Jennifer Radtke, BSN, RN, CEN, trauma program manager at The University of Tennessee Medical Center, Knoxville, discussed the role emergency department staff play early on. “In older adults, chest injuries can cause significant pulmonary contusions that don’t show up right away,” she said. “We give a lot of fluids during resuscitation because trauma patients are often in hypovolemic shock, [but] this can increase the edema in the lung-injured tissue that leads to ARDS. We need to carefully balance fluids to avoid over-resuscitation.”
At Shady Grove, Carlin said they employ a very successful bundle of care to prevent ventilator-associated pneumonia (VAP) with subsequent ARDS.
“We elevate the head of the bed at least 30 degrees, give regular sedation vacations to check for readiness for extubation, use peptic ulcer disease prophylaxis, employ [deep vein thrombosis] prophylaxis, suction the mouth and back of the throat frequently to reduce secretions and bacteria, and get patients out of bed in the chair or in a chair position in bed for an hour a day,” she explained. “We’ve had no VAP in 2010, or so far in 2011.”
Back to the Basics
Critical care nurses add high-touch care to the high-tech respiratory support. “Although we focus on ventilation and oxygenation, we also get back to the basics,” Heafey said. “We’ll put them on kinetic rotating beds early on, prone patients with ARDS as needed, provide meticulous skin and mouth care, and institute a bowel regimen.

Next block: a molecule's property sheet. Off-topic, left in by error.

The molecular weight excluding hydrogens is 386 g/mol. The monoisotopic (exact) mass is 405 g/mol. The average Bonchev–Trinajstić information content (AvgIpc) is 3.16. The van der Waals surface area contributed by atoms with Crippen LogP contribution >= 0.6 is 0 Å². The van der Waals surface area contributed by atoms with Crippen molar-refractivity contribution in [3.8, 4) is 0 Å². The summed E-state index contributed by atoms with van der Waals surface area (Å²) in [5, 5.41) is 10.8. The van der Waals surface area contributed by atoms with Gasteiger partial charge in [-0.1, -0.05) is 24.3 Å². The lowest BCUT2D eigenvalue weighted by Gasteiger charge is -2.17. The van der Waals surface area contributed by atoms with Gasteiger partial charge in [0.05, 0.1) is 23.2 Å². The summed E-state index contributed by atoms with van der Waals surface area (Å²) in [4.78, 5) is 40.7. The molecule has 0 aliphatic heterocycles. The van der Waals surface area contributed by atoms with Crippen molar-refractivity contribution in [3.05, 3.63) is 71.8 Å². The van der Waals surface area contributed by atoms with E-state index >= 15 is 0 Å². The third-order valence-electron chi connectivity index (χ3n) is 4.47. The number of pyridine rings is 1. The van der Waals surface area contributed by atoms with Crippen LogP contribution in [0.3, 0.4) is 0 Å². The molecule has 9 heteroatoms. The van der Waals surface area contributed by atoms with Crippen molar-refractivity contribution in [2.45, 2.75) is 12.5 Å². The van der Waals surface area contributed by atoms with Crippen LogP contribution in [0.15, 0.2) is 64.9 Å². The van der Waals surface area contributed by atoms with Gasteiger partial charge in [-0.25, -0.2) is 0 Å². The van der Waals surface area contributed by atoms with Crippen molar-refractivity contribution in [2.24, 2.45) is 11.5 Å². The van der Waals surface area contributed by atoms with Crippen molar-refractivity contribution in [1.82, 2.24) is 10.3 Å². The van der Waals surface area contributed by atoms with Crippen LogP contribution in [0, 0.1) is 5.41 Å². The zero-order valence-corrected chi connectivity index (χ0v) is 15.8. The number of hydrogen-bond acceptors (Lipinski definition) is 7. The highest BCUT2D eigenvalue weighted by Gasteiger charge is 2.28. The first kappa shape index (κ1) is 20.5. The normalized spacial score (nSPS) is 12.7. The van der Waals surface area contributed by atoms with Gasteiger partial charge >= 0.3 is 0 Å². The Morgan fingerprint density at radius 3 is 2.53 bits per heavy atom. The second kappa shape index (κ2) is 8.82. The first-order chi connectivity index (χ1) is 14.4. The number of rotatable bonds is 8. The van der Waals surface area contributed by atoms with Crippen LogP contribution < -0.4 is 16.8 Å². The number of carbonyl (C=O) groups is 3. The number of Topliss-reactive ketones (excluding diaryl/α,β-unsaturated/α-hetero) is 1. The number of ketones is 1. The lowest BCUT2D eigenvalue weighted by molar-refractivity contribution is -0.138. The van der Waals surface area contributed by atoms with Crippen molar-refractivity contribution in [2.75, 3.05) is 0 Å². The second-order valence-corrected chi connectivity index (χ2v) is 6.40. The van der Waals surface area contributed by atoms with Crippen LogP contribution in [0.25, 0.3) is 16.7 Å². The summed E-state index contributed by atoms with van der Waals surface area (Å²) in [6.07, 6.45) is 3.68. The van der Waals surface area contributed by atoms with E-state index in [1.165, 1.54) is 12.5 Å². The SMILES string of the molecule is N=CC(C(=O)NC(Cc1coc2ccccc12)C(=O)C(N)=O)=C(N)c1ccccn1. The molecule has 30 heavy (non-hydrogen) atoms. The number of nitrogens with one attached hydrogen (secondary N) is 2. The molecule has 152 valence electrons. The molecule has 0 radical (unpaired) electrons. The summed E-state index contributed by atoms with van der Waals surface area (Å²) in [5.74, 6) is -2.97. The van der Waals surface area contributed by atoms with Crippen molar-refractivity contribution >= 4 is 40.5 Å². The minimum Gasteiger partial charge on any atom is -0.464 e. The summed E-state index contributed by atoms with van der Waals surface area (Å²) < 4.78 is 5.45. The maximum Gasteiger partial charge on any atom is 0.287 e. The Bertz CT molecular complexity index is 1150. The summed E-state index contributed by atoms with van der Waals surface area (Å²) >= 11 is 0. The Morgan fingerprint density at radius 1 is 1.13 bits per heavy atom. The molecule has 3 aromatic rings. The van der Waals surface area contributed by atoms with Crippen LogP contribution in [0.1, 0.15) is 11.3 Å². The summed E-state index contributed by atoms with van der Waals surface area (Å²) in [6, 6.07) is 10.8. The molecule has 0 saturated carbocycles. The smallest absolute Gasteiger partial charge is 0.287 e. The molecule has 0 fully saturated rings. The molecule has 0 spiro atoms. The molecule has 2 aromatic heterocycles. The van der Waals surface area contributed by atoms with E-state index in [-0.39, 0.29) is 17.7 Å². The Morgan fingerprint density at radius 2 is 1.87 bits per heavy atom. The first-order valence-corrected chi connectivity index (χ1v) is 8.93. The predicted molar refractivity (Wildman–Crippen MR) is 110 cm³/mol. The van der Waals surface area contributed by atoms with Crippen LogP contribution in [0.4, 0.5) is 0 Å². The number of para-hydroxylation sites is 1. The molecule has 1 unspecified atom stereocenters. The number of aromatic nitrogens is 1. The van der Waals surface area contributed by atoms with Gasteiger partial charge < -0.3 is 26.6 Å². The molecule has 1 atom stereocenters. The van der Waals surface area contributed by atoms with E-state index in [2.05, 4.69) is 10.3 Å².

Heafey advocates following the FAST HUG mnemonic developed by the American Association of Critical-Care Nurses that reminds critical care nurses to address seven best practices in their patients: Feeding, Analgesia Assessment, Sedation Assessment, Thromboprophylaxis, Head of the Bed, Ulcer Prophylaxis and Glycemic Control.
“It’s much easier to prevent complications than to treat them, and these patients are already so debilitated from ARDS that any complication makes things worse,” Heafey continued. “The mortality rate for ARDS is between 30 and 50 percent, and we do everything we can to improve the odds for our patients.”
Sandy Keefe is a frequent contributor to ADVANCE.